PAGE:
Some of the affected property owners, however, have indicated they'd rather take their chances and stay in the flood plain than take a bath by selling their property
"I don't like being in a flood plain, but I bought it knowing it was a flood plain," Tom Longo, who owns two of the six properties at York Road and Beaver Run Lane, said.
Many county officials believed the grant would be welcome news to landowners in the area. According to Assistant to the Director of Public Works Dave Thomas, the area has flooded three times in the last 18 months.
Several businesses were flooded out the first time in July 2011. Councilman Todd Huff's office then asked DPW to look at the property and try to identify a solution.
Thomas said a colleague at the Maryland Emergency Management Association could help secure the federal grant money. All of the Beaver Run Lane and York Road properties qualified for federal monies because they're insured under a national flood insurance program.
According to Thomas, FEMA sets aside money to buy problem properties as it's less expensive than paying for repeated damage claims.
But as the businesses cleaned up and got back to normal, a second flood washed out the properties along Beaver Run Lane and damaged those same businesses in September 2011.
At that point, the FEMA application was already under way. County planning and DPW staff went out to document the flooding with video cameras. The application was strong, and ultimately, successful.
Under the terms of the grant, 25 percent of the money needed to do flood plain remediation — which will be used to buy the buildings, demolish them and clear out the area of debris and excess dirt — must be provided from another source.
The additional $1.14 million needed is not available from the county, so those funds would ultimately have to come from the property and business owners' profits after selling their property, officials said. A portion of the total monies would also be used to help tenant businesses relocate, county officials said.
The County Council must vote to accept the FEMA grant. A vote was scheduled for Tuesday, Jan. 22.
Longo, who owns the warehouse at 10 Beaver Run Lane and the lot that houses The Barnyard shed store at 11001 York Road, said the money being offered is simply not enough.
While Longo congratulated Thomas; Huff; and Huff's aide, C.R. Hogendorp, for their efforts to secure the grant, he said the $392,000 being offered through the grant is a little more than half what he paid for the land 20 years ago.
Fellow landowner Mike O'Shea said he and his business partner would not accept the FEMA money, either. O'Shea owns the building that houses Side Street Café and John Heagy Remodeling. John Heagy Remodeling refurbished Side Street after 3 feet of water ruined the interior during the September 2011 flood.
O'Shea's tenant and Side Street Café owner Ozzie Mehdizadeh was the public face of loss when the floods occurred. Mehdizadeh's café is only open for lunch, but has gained a loyal following in the past 13 years.
While the FEMA grant is meant to bail out the property owners, he's the one stuck bailing out his restaurant each time it rains. Mehdizadeh said the grant does little for the tenant business owners.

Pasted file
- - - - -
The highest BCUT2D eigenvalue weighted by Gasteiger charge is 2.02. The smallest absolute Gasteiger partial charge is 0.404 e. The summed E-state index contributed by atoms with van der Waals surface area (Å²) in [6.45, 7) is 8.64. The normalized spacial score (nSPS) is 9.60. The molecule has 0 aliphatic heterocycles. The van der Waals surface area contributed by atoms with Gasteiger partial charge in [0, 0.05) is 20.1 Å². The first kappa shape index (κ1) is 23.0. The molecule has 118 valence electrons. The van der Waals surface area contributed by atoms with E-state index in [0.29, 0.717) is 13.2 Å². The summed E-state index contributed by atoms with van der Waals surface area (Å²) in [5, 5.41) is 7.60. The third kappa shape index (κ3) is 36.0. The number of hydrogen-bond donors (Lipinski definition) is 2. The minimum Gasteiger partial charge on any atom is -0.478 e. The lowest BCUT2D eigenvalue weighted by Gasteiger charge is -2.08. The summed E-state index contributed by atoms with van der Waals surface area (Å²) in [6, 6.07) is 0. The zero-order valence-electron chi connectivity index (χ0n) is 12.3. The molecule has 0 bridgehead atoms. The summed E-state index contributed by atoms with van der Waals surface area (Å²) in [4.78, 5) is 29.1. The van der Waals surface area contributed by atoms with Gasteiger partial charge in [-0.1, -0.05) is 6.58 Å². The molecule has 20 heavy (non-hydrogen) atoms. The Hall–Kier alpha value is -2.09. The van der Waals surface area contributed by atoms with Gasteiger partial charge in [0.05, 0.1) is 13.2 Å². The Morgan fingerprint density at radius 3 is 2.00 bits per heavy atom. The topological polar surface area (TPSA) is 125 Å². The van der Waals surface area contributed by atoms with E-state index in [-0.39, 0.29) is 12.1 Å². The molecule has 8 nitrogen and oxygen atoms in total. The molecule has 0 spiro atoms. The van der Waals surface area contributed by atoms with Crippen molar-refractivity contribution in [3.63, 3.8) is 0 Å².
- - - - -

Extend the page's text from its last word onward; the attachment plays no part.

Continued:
Like Longo, O'Shea congratulated Huff for his efforts but called the offered price "outrageous." Huff and Thomas said the building owners were part of the process to secure the funds but ultimately are not required to take the deal.
Property and business owners alike point to a section behind the old whiskey distillery building — which partially collapsed during Superstorm Sandy — as the cause of the area's flooding problems.
O'Shea said the area used to be a flood basin when Beaver Dam Run rose too high. But the area was filled with topsoil by a previous owner to make the ground more solid and as a result, the water now backs up both at York Road and a bridge that leads to the Mark Downs Furniture building.
Thomas said both the whiskey distillery and the accompanying barrel building next door, are two of the larger structures on the property and are cited as those which contribute most to the flooding. Both are held by banking institutions. Those banks are "definitely interested" in selling, Thomas said.
If just those two accept the money, Thomas said acquiring those properties would be "a huge step in a helpful direction." Should the buildings be bought and demolished, the riverbank could be "cleared and the trees would be allowed to grow," Thomas said.
According to Thomas, the grant can be amended later to use the remaining funds to better serve the area if the funds aren't totally used to buy and demolish properties. But despite the lack of participation from some of the affected property owners, Thomas said such a project has never been led by the county.
"I'm kind of hoping everyone's going to realize this is their chance to get out and recover some loss, because there's no guarantee that the next flood won't be even worse," Thomas said.
"If there's an incentive, that's what it is. You've come to the councilman, he's come to the administration, what can we do? We're fortunate to find this grant funding, and we have something on the table that could help everybody get out of an area that's subject to some hazard."